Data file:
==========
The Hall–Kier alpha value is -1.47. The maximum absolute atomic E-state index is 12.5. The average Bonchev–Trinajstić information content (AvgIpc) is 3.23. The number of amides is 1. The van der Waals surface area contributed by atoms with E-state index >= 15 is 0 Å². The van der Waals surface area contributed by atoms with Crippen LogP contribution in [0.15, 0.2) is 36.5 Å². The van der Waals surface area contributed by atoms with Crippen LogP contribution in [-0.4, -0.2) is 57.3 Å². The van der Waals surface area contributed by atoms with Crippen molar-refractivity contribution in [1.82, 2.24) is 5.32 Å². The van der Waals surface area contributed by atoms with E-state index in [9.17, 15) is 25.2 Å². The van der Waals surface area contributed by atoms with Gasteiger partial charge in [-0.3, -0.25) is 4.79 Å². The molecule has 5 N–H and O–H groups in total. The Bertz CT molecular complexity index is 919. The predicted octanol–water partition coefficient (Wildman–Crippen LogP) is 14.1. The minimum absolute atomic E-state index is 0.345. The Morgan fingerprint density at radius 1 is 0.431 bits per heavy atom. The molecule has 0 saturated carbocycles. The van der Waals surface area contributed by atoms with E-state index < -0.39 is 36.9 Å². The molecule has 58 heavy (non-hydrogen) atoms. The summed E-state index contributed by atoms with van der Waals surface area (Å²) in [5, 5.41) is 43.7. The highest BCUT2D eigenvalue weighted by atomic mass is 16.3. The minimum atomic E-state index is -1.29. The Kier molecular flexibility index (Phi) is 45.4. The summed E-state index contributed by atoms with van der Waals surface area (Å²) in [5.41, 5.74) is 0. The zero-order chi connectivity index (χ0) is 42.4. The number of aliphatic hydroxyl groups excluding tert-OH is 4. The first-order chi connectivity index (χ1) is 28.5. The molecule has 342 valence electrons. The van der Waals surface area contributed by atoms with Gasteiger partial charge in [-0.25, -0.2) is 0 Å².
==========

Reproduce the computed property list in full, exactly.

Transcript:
The Hall–Kier alpha value is -1.47. The maximum absolute atomic E-state index is 12.5. The average Bonchev–Trinajstić information content (AvgIpc) is 3.23. The number of amides is 1. The van der Waals surface area contributed by atoms with E-state index >= 15 is 0 Å². The van der Waals surface area contributed by atoms with Crippen LogP contribution in [0.15, 0.2) is 36.5 Å². The van der Waals surface area contributed by atoms with Crippen LogP contribution in [-0.4, -0.2) is 57.3 Å². The van der Waals surface area contributed by atoms with Crippen molar-refractivity contribution in [1.82, 2.24) is 5.32 Å². The van der Waals surface area contributed by atoms with E-state index in [9.17, 15) is 25.2 Å². The van der Waals surface area contributed by atoms with Gasteiger partial charge in [-0.3, -0.25) is 4.79 Å². The molecule has 5 N–H and O–H groups in total. The Bertz CT molecular complexity index is 919. The predicted octanol–water partition coefficient (Wildman–Crippen LogP) is 14.1. The minimum absolute atomic E-state index is 0.345. The Morgan fingerprint density at radius 1 is 0.431 bits per heavy atom. The molecule has 0 saturated carbocycles. The van der Waals surface area contributed by atoms with E-state index < -0.39 is 36.9 Å². The molecule has 58 heavy (non-hydrogen) atoms. The summed E-state index contributed by atoms with van der Waals surface area (Å²) in [5, 5.41) is 43.7. The highest BCUT2D eigenvalue weighted by atomic mass is 16.3. The minimum atomic E-state index is -1.29. The Kier molecular flexibility index (Phi) is 45.4. The summed E-state index contributed by atoms with van der Waals surface area (Å²) in [5.41, 5.74) is 0. The zero-order chi connectivity index (χ0) is 42.4. The number of aliphatic hydroxyl groups excluding tert-OH is 4. The first-order chi connectivity index (χ1) is 28.5. The molecule has 342 valence electrons. The van der Waals surface area contributed by atoms with Gasteiger partial charge in [-0.25, -0.2) is 0 Å².